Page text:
Welcome to the second issue of The Black Cat and the Black Cat Project! While this issue weighed in with the same number of pages, fifty, it was a story lighter and all together felt shorter. Also, the stories didn’t feel as strong. Here’s to hoping that issue no. 3 is a return to form.
“A Calaveras Hold-Up” by Roberta Littlehale
Littlehale takes us to the Sierra’s in the 1880s once again with another western-romance. Billy Owen is a man with a questionable past. (His gun is named Betty…) Rudy Field is the preacher’s daughter. Billy never had a chance and falls in love with Rudy. Alas, his attempt to go straight isn’t providing “something to live on,” in the words of Rudy’s father. So Billy plans one last heist… It doesn’t go well. I enjoyed this story more than last month’s “In the Gold Time.”
This is also my runner-up for favorite of the month.
“From a Trolley Post” by Margaret Dodge
A man stands waiting for a trolley in Boston on a drizzly, windy day. Bored, he is entertained by the antics of a boy from Texas and an organ grinder’s monkey. The ending of this story might be tragic, but we miss it because the man’s trolley finally arrives. Couldn’t find much on Margaret Dodge other than she had a few stories in a few magazines around 1900.
“An Andenken” by Julia Magruder
Ethel is a lovely young painter taking a working summer holiday in the Alps. She is intrigued by the murals in the village and the andenken, or roadside memorial pictures. While the artwork is crude, it has great heart. Ethel meets the painter, Anton, and endeavors to give him lessons. Unfortunately, Ethel is engaged and Anton believes that she is more than just his teacher. Julia Magruder had my favorite story of issue no. 1 with the deliciously gothic “The Secret of the White Castle.” This story doesn’t hold together as well.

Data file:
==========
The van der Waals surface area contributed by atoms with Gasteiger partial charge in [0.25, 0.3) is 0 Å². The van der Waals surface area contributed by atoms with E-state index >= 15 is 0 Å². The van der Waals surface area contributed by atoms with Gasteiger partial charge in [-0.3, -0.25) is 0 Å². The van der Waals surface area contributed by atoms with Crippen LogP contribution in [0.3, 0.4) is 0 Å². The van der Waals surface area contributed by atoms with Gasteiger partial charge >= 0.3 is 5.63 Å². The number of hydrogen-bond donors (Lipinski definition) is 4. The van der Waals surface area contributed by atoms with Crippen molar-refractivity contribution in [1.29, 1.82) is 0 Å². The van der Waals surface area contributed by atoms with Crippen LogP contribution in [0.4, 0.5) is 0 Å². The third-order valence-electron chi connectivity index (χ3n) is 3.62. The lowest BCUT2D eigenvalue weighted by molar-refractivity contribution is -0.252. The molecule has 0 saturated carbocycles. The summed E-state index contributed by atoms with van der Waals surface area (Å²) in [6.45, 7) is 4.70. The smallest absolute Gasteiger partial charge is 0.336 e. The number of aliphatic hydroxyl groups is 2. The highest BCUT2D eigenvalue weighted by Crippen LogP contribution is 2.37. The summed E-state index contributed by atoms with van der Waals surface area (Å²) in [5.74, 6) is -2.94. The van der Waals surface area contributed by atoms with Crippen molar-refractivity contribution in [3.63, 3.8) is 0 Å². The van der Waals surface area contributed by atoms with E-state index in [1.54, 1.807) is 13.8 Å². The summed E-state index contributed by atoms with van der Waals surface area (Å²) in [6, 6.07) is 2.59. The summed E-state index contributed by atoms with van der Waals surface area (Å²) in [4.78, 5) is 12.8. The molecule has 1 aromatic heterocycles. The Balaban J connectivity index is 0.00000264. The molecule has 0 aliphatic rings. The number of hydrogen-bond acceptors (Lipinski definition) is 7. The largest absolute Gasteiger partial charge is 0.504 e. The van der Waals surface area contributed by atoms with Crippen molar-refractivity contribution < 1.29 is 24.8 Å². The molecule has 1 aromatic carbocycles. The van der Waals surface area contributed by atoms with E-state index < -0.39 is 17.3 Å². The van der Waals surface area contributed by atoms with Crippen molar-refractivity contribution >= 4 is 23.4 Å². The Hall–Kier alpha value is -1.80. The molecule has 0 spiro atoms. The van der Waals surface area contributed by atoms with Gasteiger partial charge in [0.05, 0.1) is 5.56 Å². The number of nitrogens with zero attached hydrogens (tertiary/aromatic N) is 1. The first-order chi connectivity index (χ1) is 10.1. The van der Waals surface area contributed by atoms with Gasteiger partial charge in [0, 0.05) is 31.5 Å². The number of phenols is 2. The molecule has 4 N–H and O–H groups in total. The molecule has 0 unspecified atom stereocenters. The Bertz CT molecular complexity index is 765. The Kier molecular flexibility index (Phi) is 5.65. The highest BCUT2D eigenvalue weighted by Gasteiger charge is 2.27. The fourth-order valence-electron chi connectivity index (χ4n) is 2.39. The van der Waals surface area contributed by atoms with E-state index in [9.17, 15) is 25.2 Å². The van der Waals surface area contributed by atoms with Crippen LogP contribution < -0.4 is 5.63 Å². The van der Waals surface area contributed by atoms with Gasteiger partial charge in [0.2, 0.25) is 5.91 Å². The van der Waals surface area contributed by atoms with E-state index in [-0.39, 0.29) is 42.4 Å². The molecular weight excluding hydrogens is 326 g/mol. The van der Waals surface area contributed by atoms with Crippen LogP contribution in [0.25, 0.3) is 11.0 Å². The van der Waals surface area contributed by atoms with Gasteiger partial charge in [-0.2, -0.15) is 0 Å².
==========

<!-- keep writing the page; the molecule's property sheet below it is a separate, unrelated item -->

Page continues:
“The Man from Maine” by J. D. Ellsworth
This is a humorous tale about a man on a long train train observing some of his fellow passengers, especially the man from Maine. The man from Maine is the picture of Yankee frugality and abstinence. But he will play some card if gambling isn’t involved. And he will take a pull on a flask—for medicinal reasons only, of course. Alas, he does seem to be ailing quite often. Is this the same J. D. Ellsworth that wrote Reading Ancient Greek? I don’t know.
“A Wedding Tombstone” by Clarice Irene Clinghan
An “angular schoolgirl of fifteen” listens to her grandmother tell the story of Melindy Barbour’s wedding tombstone. The Barbours were an aloof family that lived in Ragged Corner. Mr. Barbour committed suicide while in prison. The son, Mortimer, and his mother were unusually close. When she died, Mortimer kept to himself until lovely Melindy McAllister arrived in town. The two fall in love, but a shadow is cast on their marriage by a tombstone with Melindy’s name on it. Clarice Irene Clinghan has a couple of ghost stories to her name as well as a novel, That Girl From Bogota.
My favorite of the month.
“The Other One” by A. H. Gibson
Caleb Parton, a wealthy eccentric former wine merchant living in the hills of West Virginia, tells Mr. Hope (who works for a bank) the Poe-esaque story of his rivalry with Judson Pickford. The story is creepy, but Gibson rushes his gotcha ending. Is this the same A. H. Gibson that wrote Hydraulics and its applications? That A. H. Gibson would only be age 17 at the time of this publication, but it’s not beyond the realm of possibility.
“Stateroom Six” by William Albert Lewis
A tale told on a river boat about a gambler and a toddler put into his charge who ends up with a bundle of money when the gambler is shot dead. Very short and anecdote-like.
“Her Eyes, Your Honor” by H. D. Umbstaetter
A young woman is on trial for the brutal murder of another woman. All the evidence is circumstantial, and the crowd firmly believes that hot-shot lawyer McWhorter will prove her innocence. But strangely, he doesn’t provide much defense at all… The second story from The Black Cat‘s illustrious editor and another zigger of an ending.
No new advertisers in issue no. 2. American Hair Cloth Company of Pawtucket, R.I. had the whole back page.